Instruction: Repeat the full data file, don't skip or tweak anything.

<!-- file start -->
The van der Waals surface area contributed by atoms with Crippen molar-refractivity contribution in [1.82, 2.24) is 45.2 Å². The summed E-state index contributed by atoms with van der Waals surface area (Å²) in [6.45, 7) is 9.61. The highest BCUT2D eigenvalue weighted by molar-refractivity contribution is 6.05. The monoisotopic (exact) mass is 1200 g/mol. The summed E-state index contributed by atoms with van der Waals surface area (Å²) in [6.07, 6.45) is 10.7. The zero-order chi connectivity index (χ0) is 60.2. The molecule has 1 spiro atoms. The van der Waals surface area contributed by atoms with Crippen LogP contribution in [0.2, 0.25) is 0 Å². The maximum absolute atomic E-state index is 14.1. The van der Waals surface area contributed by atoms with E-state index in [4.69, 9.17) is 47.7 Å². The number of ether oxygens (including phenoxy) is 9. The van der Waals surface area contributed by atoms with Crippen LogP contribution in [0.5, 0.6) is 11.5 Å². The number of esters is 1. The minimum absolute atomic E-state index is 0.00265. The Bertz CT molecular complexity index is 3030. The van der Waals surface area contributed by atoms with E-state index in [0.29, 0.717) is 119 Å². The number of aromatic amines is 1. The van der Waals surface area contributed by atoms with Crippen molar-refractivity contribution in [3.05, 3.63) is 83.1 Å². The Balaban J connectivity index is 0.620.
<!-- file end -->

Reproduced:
The van der Waals surface area contributed by atoms with Crippen molar-refractivity contribution in [1.82, 2.24) is 45.2 Å². The summed E-state index contributed by atoms with van der Waals surface area (Å²) in [6.45, 7) is 9.61. The highest BCUT2D eigenvalue weighted by molar-refractivity contribution is 6.05. The monoisotopic (exact) mass is 1200 g/mol. The summed E-state index contributed by atoms with van der Waals surface area (Å²) in [6.07, 6.45) is 10.7. The zero-order chi connectivity index (χ0) is 60.2. The molecule has 1 spiro atoms. The van der Waals surface area contributed by atoms with Crippen LogP contribution in [0.2, 0.25) is 0 Å². The maximum absolute atomic E-state index is 14.1. The van der Waals surface area contributed by atoms with E-state index in [4.69, 9.17) is 47.7 Å². The number of ether oxygens (including phenoxy) is 9. The van der Waals surface area contributed by atoms with Crippen LogP contribution in [0.5, 0.6) is 11.5 Å². The number of esters is 1. The minimum absolute atomic E-state index is 0.00265. The Bertz CT molecular complexity index is 3030. The van der Waals surface area contributed by atoms with E-state index in [0.29, 0.717) is 119 Å². The number of aromatic amines is 1. The van der Waals surface area contributed by atoms with Crippen molar-refractivity contribution in [3.05, 3.63) is 83.1 Å². The Balaban J connectivity index is 0.620.